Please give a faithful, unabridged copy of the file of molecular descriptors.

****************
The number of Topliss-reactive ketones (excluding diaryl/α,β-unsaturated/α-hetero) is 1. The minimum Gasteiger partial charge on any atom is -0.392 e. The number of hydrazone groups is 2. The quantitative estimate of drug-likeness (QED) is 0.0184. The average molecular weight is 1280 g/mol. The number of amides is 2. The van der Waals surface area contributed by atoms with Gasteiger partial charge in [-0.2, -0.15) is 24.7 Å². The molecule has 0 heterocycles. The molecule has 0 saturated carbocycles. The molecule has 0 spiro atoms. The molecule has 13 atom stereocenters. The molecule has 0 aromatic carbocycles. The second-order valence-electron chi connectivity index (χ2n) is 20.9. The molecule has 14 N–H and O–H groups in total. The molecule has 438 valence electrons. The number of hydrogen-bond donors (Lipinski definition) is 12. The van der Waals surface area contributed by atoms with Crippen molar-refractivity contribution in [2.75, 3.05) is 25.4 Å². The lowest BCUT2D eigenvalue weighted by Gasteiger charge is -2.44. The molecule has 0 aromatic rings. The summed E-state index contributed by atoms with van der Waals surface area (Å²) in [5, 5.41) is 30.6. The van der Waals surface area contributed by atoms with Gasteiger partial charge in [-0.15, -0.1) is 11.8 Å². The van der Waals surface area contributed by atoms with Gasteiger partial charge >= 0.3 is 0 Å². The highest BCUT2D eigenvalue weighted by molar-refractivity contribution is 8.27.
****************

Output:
The number of Topliss-reactive ketones (excluding diaryl/α,β-unsaturated/α-hetero) is 1. The minimum Gasteiger partial charge on any atom is -0.392 e. The number of hydrazone groups is 2. The quantitative estimate of drug-likeness (QED) is 0.0184. The average molecular weight is 1280 g/mol. The number of amides is 2. The van der Waals surface area contributed by atoms with Gasteiger partial charge in [-0.2, -0.15) is 24.7 Å². The molecule has 0 heterocycles. The molecule has 0 saturated carbocycles. The molecule has 0 spiro atoms. The molecule has 13 atom stereocenters. The molecule has 0 aromatic carbocycles. The second-order valence-electron chi connectivity index (χ2n) is 20.9. The molecule has 14 N–H and O–H groups in total. The molecule has 438 valence electrons. The number of hydrogen-bond donors (Lipinski definition) is 12. The van der Waals surface area contributed by atoms with Crippen molar-refractivity contribution in [2.75, 3.05) is 25.4 Å². The lowest BCUT2D eigenvalue weighted by Gasteiger charge is -2.44. The molecule has 0 aromatic rings. The summed E-state index contributed by atoms with van der Waals surface area (Å²) in [5, 5.41) is 30.6. The van der Waals surface area contributed by atoms with Gasteiger partial charge in [-0.15, -0.1) is 11.8 Å². The van der Waals surface area contributed by atoms with Gasteiger partial charge >= 0.3 is 0 Å². The highest BCUT2D eigenvalue weighted by molar-refractivity contribution is 8.27.